Disease free: how students can protect their computers from digital infections

In a society where technology has become as necessary to everyday life as food, clothing and shelter, computer users are reminded to watch out for under toes while surfing the web.

With the growing popularity of downloading software such as iPods and MP3 players and the phenomenon of Web sites like Myspace.com and Facebook, students are more susceptible to online dangers.

Tim McGuffin, network security personnel for computer services said, “User education is the best way to get computer savvy. By knowing background information about the different viruses and how they operate is the first line of defense for having a clean hard drive.”

Aside from gaining knowledge about different viruses and other online malicious software, setting up a personal firewall and downloading free Microsoft anti-spyware or adware protection is recommended. Personal firewalls are set up by default if your computer is running Windows XP service package two for PC users.

Installing and running anti-virus applications such as Norton or McAfee, help to clean hard drives but because it is a reactive program, anti-virus software can only help after the fact, making it the second line of defense for computer users according to McGuffin.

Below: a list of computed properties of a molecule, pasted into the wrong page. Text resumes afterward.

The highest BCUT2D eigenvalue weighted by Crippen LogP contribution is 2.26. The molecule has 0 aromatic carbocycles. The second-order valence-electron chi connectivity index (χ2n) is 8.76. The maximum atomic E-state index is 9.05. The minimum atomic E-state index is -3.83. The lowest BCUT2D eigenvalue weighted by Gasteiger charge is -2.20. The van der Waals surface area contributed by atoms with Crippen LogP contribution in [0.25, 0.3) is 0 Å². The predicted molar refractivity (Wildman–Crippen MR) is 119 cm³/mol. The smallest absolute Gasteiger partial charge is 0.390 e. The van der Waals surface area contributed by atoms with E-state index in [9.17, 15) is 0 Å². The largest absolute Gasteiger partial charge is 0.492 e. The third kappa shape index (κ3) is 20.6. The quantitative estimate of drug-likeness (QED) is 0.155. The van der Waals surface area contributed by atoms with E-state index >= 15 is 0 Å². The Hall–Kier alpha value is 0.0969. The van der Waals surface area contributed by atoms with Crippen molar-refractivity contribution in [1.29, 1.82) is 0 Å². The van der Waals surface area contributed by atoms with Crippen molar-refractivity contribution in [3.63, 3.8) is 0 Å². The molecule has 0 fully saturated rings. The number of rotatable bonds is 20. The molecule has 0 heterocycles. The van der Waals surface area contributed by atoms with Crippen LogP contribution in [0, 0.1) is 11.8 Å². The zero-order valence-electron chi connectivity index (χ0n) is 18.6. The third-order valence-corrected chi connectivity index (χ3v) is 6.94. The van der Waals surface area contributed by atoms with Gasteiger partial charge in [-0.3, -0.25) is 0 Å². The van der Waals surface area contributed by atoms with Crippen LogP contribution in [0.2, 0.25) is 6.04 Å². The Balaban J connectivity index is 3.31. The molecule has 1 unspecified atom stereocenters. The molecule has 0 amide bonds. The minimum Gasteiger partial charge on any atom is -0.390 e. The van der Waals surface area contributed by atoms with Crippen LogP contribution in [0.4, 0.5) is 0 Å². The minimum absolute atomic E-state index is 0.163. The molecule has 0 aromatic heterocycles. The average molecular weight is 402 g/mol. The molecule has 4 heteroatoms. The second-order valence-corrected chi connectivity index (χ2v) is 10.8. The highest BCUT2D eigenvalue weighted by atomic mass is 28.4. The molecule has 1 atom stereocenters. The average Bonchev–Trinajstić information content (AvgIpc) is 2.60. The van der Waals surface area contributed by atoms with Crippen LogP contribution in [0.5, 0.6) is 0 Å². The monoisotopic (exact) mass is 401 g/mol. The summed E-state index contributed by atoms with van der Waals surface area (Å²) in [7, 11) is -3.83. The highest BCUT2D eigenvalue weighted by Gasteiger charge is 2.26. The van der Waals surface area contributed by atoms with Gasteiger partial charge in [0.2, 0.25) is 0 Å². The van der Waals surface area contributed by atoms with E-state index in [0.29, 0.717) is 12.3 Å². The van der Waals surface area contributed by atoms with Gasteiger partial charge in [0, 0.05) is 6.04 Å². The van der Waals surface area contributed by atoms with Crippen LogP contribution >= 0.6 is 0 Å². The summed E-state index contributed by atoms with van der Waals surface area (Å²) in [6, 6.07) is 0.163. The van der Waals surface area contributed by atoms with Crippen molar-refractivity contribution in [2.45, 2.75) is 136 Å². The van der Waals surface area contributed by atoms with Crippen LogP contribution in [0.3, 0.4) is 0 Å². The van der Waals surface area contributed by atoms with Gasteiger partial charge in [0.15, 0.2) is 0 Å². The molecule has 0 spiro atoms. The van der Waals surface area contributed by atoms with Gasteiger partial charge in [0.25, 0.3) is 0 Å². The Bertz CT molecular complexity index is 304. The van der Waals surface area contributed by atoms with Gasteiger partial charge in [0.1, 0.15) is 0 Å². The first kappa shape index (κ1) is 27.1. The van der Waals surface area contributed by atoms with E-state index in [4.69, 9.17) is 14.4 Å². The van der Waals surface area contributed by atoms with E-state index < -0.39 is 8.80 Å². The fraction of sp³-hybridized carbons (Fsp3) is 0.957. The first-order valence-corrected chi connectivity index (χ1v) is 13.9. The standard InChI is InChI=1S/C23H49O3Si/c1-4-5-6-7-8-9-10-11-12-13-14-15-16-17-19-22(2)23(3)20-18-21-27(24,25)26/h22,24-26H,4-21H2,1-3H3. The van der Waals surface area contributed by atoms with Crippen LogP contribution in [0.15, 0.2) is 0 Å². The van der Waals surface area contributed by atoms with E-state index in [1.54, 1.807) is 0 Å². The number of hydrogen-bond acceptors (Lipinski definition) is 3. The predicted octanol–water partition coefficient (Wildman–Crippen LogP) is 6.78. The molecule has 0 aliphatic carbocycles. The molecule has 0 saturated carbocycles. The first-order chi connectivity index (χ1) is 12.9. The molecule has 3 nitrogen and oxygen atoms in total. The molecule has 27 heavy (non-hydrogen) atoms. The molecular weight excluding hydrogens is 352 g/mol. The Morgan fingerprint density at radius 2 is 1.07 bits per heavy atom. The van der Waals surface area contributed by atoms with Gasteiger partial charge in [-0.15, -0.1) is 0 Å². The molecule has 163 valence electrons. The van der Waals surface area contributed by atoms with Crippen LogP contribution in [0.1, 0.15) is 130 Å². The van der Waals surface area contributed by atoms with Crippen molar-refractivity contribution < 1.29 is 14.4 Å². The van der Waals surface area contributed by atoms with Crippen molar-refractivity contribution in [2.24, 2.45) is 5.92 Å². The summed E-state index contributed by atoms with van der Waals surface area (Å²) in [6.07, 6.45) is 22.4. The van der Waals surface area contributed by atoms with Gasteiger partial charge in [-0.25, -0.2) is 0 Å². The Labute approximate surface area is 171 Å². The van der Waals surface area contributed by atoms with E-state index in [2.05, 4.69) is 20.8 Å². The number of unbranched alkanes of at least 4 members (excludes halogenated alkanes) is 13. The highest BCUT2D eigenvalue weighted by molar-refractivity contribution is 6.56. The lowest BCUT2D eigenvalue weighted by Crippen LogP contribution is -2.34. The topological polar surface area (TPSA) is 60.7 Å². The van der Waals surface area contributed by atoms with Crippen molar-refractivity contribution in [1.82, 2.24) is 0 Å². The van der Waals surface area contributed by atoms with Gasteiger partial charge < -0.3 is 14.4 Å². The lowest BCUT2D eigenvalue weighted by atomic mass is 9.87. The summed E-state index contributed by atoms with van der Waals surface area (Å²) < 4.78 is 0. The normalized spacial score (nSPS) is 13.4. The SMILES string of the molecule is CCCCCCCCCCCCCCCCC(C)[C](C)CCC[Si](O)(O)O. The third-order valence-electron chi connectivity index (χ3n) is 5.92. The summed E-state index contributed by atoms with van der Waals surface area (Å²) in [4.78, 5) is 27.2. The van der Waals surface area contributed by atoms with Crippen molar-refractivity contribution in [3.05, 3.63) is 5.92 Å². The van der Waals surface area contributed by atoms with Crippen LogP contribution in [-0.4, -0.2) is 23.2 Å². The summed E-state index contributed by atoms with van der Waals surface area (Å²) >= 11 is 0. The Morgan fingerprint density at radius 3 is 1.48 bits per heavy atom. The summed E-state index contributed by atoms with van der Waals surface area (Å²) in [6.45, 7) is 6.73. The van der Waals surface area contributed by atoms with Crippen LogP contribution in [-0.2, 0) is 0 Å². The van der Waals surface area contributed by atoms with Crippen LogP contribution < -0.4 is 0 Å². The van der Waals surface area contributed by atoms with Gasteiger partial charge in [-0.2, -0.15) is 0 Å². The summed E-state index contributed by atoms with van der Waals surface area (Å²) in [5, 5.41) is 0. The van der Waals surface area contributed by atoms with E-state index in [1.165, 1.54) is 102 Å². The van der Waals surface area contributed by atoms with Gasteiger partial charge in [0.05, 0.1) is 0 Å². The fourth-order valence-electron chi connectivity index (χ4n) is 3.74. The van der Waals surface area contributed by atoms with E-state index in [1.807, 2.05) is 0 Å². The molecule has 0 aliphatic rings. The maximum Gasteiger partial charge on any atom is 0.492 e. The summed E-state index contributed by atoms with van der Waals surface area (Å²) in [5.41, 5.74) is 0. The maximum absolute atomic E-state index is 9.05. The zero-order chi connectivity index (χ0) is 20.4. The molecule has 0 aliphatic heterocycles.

Whether you choose Norton or Mcafee, both are reliable and provide roughly the same protection.

“Both companies provide descent coverage, are easily accessible, both are cost effective and both are good at providing virus protection updates,” said computer science professor, Karon Murff.

For those students wanting to add movies or music to their online library using downloading sites like WinMX or Limewire, should be more careful before double clicking for their favorite’s.

“You should know what you are downloading and do some research before downloading or sharing files from other users,” said McGuffin. “A user can be downloading a virus instead of songs in some cases.”

Murff said, “Downloading from a site like iTunes for example, a bigger company, would be safer rather than downloading from obscure sites.”

As far as blogging sites like Myspace and Facebook, which deal more with privacy issues, “you have to be particular with what you put on those Web sites. With search engines like Google, it is so easy to look up personal information without knowing too much about a person, masking users more susceptible to online danger,” said Murff.

There are 3,000 computers registered with the network on campus, and viruses can spread rather quickly. Computer Services provide general tools to help students who stumble across trouble on the SHSU local area network (LAN).

“We monitor the network, and we shutdown account access,” said McGuffin. “When students get viruses, we provide software to clean it up.”

Visit the computer services Web site at http://www.shsu.edu/~ucs_www/security/ for more information on viruses and security.

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